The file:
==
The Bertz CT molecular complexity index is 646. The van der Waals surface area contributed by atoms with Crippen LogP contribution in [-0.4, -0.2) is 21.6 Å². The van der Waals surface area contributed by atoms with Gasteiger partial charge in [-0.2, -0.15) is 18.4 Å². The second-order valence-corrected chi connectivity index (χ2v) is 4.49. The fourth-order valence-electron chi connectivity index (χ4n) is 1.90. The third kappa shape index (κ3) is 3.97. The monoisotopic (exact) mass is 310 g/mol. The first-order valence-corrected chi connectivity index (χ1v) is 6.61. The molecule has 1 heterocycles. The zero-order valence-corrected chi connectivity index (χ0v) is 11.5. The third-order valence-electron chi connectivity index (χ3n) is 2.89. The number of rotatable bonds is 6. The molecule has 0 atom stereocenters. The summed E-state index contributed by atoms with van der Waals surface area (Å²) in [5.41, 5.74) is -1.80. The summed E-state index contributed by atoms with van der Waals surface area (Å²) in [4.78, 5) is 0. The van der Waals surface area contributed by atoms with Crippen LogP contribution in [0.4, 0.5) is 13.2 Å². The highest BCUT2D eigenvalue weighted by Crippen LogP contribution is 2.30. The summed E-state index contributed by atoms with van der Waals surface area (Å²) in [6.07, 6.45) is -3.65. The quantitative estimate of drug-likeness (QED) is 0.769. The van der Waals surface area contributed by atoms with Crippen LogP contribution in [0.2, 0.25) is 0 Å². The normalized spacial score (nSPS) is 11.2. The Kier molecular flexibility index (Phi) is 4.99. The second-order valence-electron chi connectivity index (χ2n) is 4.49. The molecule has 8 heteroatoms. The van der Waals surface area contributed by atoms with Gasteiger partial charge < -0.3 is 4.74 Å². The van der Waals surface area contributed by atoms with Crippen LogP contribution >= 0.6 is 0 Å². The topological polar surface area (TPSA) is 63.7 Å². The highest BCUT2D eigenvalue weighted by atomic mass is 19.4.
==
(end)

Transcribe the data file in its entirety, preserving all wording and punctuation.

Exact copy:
The Bertz CT molecular complexity index is 646. The van der Waals surface area contributed by atoms with Crippen LogP contribution in [-0.4, -0.2) is 21.6 Å². The van der Waals surface area contributed by atoms with Gasteiger partial charge in [-0.2, -0.15) is 18.4 Å². The second-order valence-corrected chi connectivity index (χ2v) is 4.49. The fourth-order valence-electron chi connectivity index (χ4n) is 1.90. The third kappa shape index (κ3) is 3.97. The monoisotopic (exact) mass is 310 g/mol. The first-order valence-corrected chi connectivity index (χ1v) is 6.61. The molecule has 1 heterocycles. The zero-order valence-corrected chi connectivity index (χ0v) is 11.5. The third-order valence-electron chi connectivity index (χ3n) is 2.89. The number of rotatable bonds is 6. The molecule has 0 atom stereocenters. The summed E-state index contributed by atoms with van der Waals surface area (Å²) in [5.41, 5.74) is -1.80. The summed E-state index contributed by atoms with van der Waals surface area (Å²) in [4.78, 5) is 0. The van der Waals surface area contributed by atoms with Crippen LogP contribution in [0.4, 0.5) is 13.2 Å². The highest BCUT2D eigenvalue weighted by Crippen LogP contribution is 2.30. The summed E-state index contributed by atoms with van der Waals surface area (Å²) in [6.07, 6.45) is -3.65. The quantitative estimate of drug-likeness (QED) is 0.769. The van der Waals surface area contributed by atoms with Crippen LogP contribution in [0.2, 0.25) is 0 Å². The normalized spacial score (nSPS) is 11.2. The Kier molecular flexibility index (Phi) is 4.99. The second-order valence-electron chi connectivity index (χ2n) is 4.49. The molecule has 8 heteroatoms. The van der Waals surface area contributed by atoms with Gasteiger partial charge < -0.3 is 4.74 Å². The van der Waals surface area contributed by atoms with Crippen LogP contribution >= 0.6 is 0 Å². The topological polar surface area (TPSA) is 63.7 Å². The highest BCUT2D eigenvalue weighted by atomic mass is 19.4.